This sort of relationship is healthy, as it prevents an establishment from becoming abusive and from covering the abuse by peer-pressures, vows, concerns of reputation, etc. There are enough documented cases (in all traditions) not to blindly fall for the fallacies of 'respectability' and 'authority'.
If you take the risk of being wrong, if you choose to take a risk and own this choice, there's a lot less difficulty to leave, should you realise you were indeed wrong! You can then find yourself a teacher better fitting your circumstances.
It's also less difficult to stay, should the public opinion sway (Hakuin is now a reputed Zen master, but the public opinion had hiccups, e.g. en.wikipedia.org/wiki/Hakuin_Ekaku#Is_that_so.3F). This is useful if you're following guruyana (and rely on a strong guru-disciple relationship, devotion and surrendering), but this is also useful simply because not all accusers are free from ignorance (as per Hakuin 's story) and you don't want mere rumours to affect your practice.
You're simply not so tied to the opinion of others, you can enquire for yourself, make your own mind and draw your own lessons.
If you take risks and own them, there's also more chances to actually attain Liberation, rather than merely an 'improved' status quo (based on the so-convenient, so-self-serving "if you're a nicely obedient lay person, very generous with the monastery, you might be reborn a monk in your next life… and from there maybe you could even have a chance to attain nirvāṇa" narrative).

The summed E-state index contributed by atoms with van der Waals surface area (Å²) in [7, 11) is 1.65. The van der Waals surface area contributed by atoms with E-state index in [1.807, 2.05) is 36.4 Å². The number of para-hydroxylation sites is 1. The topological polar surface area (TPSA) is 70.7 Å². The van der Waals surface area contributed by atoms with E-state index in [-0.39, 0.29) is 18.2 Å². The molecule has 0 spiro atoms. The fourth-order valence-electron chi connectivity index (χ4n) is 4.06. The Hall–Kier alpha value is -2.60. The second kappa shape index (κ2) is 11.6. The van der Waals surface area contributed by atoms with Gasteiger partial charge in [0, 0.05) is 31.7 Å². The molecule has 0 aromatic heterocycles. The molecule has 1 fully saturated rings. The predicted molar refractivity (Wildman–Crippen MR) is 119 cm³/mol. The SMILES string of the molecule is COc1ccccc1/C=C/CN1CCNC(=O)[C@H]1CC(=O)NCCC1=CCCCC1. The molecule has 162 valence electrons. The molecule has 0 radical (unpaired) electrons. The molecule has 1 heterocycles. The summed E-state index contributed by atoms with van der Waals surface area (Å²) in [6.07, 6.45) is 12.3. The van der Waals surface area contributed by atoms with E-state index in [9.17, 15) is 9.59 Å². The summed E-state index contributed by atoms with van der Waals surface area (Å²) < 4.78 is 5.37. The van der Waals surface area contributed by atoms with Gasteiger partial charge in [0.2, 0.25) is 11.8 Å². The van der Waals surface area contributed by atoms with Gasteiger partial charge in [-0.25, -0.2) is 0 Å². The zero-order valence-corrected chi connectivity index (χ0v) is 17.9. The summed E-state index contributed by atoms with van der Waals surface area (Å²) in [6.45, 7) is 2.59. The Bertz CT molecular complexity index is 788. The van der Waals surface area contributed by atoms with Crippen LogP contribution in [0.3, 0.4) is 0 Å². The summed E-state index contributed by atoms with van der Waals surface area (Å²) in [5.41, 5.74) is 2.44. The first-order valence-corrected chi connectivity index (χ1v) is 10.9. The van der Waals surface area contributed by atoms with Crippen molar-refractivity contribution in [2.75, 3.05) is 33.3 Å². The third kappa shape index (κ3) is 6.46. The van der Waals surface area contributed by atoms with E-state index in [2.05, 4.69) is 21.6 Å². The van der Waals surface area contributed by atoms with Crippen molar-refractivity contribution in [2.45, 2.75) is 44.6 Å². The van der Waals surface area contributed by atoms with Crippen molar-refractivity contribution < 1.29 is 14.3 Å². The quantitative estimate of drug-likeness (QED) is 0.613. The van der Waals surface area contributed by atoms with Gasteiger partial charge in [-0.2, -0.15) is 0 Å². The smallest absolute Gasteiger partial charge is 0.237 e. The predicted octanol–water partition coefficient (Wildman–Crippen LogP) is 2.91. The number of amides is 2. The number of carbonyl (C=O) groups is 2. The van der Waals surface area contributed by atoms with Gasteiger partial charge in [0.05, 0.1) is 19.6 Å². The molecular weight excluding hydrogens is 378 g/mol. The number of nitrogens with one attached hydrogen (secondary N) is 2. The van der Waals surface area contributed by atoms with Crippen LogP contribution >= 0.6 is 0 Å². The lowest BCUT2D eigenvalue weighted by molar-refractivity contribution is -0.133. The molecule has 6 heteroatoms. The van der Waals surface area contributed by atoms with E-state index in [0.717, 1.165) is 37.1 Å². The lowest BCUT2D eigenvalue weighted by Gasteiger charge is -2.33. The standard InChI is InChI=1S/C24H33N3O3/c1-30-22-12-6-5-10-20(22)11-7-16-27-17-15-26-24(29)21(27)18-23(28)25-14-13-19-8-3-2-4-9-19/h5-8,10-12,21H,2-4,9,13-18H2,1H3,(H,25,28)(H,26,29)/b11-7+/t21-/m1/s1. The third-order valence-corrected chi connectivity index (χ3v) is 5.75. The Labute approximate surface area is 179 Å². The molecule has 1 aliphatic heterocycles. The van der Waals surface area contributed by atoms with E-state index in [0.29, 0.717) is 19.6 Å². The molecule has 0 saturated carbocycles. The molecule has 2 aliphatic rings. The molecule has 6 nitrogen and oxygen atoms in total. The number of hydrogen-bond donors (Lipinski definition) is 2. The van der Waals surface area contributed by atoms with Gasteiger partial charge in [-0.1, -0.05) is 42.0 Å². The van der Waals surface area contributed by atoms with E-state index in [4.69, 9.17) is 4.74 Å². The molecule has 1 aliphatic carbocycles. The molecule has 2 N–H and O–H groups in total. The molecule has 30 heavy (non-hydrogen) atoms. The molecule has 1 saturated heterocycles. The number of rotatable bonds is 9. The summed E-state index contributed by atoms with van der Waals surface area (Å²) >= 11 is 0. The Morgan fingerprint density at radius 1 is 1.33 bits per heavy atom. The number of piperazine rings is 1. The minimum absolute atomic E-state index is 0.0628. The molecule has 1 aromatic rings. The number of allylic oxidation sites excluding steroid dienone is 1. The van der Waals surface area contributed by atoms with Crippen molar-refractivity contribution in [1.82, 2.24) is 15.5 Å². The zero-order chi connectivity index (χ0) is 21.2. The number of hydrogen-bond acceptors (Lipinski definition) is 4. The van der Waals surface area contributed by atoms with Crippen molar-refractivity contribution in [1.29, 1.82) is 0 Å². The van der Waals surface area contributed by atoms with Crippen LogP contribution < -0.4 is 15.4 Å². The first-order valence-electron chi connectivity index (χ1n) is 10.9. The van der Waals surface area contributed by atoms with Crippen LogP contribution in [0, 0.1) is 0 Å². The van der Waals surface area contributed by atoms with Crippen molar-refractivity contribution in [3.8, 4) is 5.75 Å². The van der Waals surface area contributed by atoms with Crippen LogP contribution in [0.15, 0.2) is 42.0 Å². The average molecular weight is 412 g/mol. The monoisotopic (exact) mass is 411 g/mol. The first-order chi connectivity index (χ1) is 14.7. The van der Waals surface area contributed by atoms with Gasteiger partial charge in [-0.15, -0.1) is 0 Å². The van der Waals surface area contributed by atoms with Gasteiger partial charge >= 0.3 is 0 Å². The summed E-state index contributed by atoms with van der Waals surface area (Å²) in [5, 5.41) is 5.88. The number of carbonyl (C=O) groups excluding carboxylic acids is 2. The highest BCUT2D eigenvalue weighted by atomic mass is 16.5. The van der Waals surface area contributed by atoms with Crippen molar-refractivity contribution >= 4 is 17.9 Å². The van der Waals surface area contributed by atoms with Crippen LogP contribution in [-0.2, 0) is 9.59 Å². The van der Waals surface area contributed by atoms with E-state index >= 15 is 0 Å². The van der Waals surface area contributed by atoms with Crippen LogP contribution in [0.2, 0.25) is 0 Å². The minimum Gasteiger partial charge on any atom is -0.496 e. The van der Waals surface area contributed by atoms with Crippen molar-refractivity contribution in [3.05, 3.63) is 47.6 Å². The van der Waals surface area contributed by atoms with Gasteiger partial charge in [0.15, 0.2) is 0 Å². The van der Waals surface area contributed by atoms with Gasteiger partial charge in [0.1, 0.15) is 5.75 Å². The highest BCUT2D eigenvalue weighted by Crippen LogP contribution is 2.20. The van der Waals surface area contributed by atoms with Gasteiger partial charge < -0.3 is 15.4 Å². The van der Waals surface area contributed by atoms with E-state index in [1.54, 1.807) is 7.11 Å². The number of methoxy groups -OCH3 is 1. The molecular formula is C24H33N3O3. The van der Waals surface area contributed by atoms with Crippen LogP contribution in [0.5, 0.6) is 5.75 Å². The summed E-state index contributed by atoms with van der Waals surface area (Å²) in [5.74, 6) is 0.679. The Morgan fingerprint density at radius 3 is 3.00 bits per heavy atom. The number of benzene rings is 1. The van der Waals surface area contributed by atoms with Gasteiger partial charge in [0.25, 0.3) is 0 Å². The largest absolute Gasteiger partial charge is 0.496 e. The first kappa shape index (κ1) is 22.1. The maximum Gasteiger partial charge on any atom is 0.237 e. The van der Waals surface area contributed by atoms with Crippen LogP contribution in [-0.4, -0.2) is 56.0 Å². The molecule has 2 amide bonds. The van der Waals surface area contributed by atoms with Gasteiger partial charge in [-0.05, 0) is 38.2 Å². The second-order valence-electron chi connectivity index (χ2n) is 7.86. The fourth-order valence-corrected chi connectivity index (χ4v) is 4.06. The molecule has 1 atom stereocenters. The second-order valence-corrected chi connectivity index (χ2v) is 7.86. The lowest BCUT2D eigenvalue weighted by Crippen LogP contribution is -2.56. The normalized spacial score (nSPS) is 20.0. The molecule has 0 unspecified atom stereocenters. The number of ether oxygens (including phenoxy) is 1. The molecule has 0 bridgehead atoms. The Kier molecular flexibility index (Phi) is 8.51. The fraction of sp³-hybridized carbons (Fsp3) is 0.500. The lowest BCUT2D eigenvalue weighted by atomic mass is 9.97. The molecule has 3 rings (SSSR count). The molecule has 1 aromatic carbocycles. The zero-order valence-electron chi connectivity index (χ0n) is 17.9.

Yes, risks involve mistakes and failures, but that's how we learn… Parroting doesn't really equate appropriation of the buddha-mind, or learning to respond in relation to circumstances and conditions with responsibility and without safety net (other than the possibility to stay present and continue to engage and influence as events unfold).
For, at the end of the day, this is about your learning (or un-learning), neither about the teacher nor the group you impermanently associate with.
You don't need to reinvent the wheel; having teachers is helpful (and, no, supporting them so they stay around rather than die of hunger isn't similar to funding gold-plated doors and rooftops…) and some institutional teachers may perfectly be genuine… Just be mindful that the bourgeois teachers —e.g. in 'official' associations and other large hierarchies, in relation to which their students might even rejoice when the teacher is promoted!— might be a bit too 'safe' and 'conventional' to be free from samsaric society.
Enough 'safety' to trust, but not enough to fall into complacency; that's the genuineness of the student.
Image: Niguma (one of the most important and highly regarded tantric yoginis or Vajrayana Buddhist female teachers… "most important and highly regarded" in hindsight! So few people would have initially agreed with such an assessment that we have extremely little historical data about her).